Empty Bowl, Full Heart

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Story by Rita Goldman | Photography by Jason Moore

Star Noodle Empty Bowl fundraiser

On Saturday, April 12, Star Noodle and the Maui Organization for the Ceramic Arts (MOCA) will host Empty Bowl — a street celebration with entertainment, handcrafted art, and the Asian-inspired dishes that have earned this popular Lahaina eatery an oodle or two of awards. A benefit for the Maui Food Bank and other local nonprofits, Empty Bowl is a worthy cause wrapped up in a party.

Consider this your invitation.

For a $25 donation, you get to select — and keep — a ceramic bowl crafted by a Maui artist. You also get one free visit to a noodle bar where you can concoct the ramen or soba dish of your dreams. (If that doesn’t fill you up, purchase some scrip and dig into Star Noodle favorites like veggie or pork buns, nori chicken, miso salmon and pohole salad.)

The Empty Bowls Project started in 1990, when an art teacher had students create ceramic bowls for a charity dinner. Attendees purchased the bowls, used them that evening, and took them home. With that one brilliant stroke, the empty bowl, a metaphor for hunger, became a way to support organizations that provide meals to those in need. In the years since, this grassroots project has expanded across twenty countries, with each community putting its own spin on the idea.

In 2010, a group of artists working in clay created the Maui Organization for the Ceramic Arts and wrote community service into their mission. That same year, the restaurant group Na Hoaloha ‘Ekolu launched Star Noodle, third in a family of restaurants that includes Aloha Mixed Plate, Old Lahaina Lu‘au, and Leoda’s Kitchen and Pie Shop.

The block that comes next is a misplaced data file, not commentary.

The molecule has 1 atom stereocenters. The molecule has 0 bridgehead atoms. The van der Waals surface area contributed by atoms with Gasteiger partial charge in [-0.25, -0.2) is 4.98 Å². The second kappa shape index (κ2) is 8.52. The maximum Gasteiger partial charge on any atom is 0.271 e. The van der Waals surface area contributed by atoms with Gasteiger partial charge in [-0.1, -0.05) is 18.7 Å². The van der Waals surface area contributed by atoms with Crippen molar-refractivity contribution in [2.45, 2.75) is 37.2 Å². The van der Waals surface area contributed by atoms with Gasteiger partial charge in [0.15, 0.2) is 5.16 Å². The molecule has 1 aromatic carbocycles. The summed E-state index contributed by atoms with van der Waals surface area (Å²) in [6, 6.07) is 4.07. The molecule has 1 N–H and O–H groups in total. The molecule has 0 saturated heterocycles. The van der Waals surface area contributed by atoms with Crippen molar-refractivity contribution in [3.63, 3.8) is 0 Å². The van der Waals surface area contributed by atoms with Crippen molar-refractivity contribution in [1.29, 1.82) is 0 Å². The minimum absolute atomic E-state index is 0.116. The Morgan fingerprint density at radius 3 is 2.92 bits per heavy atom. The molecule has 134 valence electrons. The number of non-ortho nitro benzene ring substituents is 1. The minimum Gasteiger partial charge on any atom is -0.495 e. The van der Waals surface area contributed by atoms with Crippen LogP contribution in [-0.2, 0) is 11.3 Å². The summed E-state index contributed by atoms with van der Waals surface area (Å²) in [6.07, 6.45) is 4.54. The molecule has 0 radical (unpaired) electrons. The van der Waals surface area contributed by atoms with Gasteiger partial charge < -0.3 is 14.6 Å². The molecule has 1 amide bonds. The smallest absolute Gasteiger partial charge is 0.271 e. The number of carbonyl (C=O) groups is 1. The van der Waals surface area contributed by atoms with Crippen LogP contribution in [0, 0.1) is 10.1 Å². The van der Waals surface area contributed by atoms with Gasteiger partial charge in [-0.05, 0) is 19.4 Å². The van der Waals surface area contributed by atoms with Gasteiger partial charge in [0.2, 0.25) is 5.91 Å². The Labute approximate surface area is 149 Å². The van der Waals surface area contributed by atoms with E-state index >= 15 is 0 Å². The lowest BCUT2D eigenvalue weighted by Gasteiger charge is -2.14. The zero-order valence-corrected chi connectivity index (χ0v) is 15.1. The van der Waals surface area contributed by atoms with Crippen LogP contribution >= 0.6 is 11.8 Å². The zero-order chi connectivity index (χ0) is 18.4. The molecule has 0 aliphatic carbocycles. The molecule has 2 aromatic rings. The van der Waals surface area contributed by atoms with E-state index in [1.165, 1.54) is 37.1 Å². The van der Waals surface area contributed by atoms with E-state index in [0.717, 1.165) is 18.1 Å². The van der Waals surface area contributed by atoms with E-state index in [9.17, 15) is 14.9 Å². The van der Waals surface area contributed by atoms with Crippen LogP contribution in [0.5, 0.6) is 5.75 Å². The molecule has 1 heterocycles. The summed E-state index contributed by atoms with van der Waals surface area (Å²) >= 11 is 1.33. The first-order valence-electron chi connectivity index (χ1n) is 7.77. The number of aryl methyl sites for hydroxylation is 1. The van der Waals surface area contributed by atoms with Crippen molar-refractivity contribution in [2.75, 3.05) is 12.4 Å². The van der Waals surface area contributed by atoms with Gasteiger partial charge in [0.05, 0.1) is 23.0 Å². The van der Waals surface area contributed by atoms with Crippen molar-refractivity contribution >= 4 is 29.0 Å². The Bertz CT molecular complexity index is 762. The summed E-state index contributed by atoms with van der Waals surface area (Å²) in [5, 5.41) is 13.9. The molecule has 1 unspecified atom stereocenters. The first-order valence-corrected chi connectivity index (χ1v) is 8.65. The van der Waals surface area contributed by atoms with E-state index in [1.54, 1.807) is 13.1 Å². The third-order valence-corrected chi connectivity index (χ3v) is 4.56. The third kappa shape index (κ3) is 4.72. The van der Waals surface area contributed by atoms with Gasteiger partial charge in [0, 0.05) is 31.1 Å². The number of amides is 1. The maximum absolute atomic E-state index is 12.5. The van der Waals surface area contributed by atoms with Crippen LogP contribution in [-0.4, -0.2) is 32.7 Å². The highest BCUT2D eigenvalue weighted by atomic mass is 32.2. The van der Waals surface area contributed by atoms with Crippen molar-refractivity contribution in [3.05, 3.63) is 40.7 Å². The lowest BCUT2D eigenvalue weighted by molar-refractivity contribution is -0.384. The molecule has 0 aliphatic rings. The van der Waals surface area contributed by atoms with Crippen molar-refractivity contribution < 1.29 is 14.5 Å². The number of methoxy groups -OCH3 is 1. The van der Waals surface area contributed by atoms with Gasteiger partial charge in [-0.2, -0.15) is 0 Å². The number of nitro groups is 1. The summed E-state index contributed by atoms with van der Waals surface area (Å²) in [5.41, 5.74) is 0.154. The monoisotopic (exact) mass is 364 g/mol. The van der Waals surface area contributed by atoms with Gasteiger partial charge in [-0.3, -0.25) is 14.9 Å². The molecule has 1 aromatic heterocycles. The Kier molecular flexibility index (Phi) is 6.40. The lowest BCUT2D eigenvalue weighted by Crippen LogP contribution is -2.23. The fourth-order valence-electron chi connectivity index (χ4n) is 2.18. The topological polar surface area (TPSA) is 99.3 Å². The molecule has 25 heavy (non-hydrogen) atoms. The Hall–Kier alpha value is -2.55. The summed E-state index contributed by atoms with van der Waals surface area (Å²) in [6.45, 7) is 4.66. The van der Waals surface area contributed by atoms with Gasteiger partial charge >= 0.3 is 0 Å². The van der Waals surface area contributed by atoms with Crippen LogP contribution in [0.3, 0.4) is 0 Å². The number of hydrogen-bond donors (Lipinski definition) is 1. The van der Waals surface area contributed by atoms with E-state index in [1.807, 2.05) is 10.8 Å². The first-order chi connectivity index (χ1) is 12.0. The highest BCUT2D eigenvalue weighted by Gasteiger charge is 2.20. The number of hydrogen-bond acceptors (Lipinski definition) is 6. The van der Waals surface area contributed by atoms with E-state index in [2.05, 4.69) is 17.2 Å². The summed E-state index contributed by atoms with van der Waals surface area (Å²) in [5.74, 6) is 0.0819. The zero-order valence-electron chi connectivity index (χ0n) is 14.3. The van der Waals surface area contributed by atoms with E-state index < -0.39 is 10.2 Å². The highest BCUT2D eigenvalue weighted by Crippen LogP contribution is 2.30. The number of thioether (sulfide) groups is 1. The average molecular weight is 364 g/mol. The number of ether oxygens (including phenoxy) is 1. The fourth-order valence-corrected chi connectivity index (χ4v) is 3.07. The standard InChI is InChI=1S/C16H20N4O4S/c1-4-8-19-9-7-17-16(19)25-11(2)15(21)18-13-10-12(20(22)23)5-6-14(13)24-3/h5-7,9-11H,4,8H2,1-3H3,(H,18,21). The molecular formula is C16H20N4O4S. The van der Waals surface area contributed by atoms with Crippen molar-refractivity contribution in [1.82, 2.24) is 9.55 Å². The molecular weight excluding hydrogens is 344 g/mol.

Like MOCA, Na Hoaloha believes in giving back, says co-owner Michael Moore. “We want to develop community events for each of our venues — like the “Buy Back the Beach” fundraiser Old Lahaina Lu‘au hosts every year for the Hawaiian Islands Land Trust. I’d read about the Empty Bowl Project, and thought it was a good fit for Star Noodle. I called my friend Kevin Omuro, an amazing ceramic artist, to see how we could get other artists to participate. He told me about MOCA — Kevin is a member — and we realized we’d found the perfect collaboration.”

MOCA president Karen Whittingham says that the group’s two-dozen members donate time and talent to create up to 400 bowls for the party. “MOCA has been great to work with,” Moore adds. “The artists even arrange classes for our staff, so our employees’ bowls can be included in the project.”

Star Noodle donates food, and suspends regular operations to prepare for the event during the day and host it at night — giving up lunch and dinner revenues while paying employees to cook and staff the event.

In 2013, more than 700 Maui residents and visitors attended Empty Bowl, helping Star Noodle and MOCA raise $12,000 for the Maui Food Bank, Hale Mahaolu (an assisted-living facility), and several other local nonprofits.

With an Empty Bowl like this, our cup surely runneth over.

Empty Bowl at Star Noodle
Saturday, April 12, 2014, 5:30-8 p.m.
286 Kupuohi Street in Lahaina Business Park (above Lahaina Gateway Center)
808-667-5400 | www.starnoodle.com

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